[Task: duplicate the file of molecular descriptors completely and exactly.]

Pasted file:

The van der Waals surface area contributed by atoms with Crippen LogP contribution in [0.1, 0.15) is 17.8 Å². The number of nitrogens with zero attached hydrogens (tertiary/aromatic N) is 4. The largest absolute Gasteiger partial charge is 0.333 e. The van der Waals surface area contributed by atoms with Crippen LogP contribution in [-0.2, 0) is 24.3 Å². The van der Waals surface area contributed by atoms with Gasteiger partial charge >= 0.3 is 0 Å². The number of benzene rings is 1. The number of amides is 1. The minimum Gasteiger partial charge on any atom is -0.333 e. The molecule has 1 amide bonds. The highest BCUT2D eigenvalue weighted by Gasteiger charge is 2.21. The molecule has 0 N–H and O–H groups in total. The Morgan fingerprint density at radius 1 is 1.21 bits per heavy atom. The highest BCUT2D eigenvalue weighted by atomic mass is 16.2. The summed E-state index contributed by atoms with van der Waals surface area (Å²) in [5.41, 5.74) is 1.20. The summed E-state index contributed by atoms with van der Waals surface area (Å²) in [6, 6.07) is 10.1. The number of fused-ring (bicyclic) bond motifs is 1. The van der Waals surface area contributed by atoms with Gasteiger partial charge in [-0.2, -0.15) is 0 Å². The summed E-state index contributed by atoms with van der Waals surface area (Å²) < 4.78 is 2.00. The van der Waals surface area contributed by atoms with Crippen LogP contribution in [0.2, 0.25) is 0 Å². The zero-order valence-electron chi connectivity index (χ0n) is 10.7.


The van der Waals surface area contributed by atoms with Crippen LogP contribution in [0.1, 0.15) is 17.8 Å². The number of nitrogens with zero attached hydrogens (tertiary/aromatic N) is 4. The largest absolute Gasteiger partial charge is 0.333 e. The van der Waals surface area contributed by atoms with Crippen LogP contribution in [-0.2, 0) is 24.3 Å². The van der Waals surface area contributed by atoms with Gasteiger partial charge >= 0.3 is 0 Å². The number of benzene rings is 1. The number of amides is 1. The minimum Gasteiger partial charge on any atom is -0.333 e. The molecule has 1 amide bonds. The highest BCUT2D eigenvalue weighted by Gasteiger charge is 2.21. The molecule has 0 N–H and O–H groups in total. The Morgan fingerprint density at radius 1 is 1.21 bits per heavy atom. The highest BCUT2D eigenvalue weighted by atomic mass is 16.2. The summed E-state index contributed by atoms with van der Waals surface area (Å²) in [5.41, 5.74) is 1.20. The summed E-state index contributed by atoms with van der Waals surface area (Å²) in [6, 6.07) is 10.1. The number of fused-ring (bicyclic) bond motifs is 1. The van der Waals surface area contributed by atoms with Gasteiger partial charge in [-0.2, -0.15) is 0 Å². The summed E-state index contributed by atoms with van der Waals surface area (Å²) < 4.78 is 2.00. The van der Waals surface area contributed by atoms with Crippen LogP contribution in [0.2, 0.25) is 0 Å². The zero-order valence-electron chi connectivity index (χ0n) is 10.7.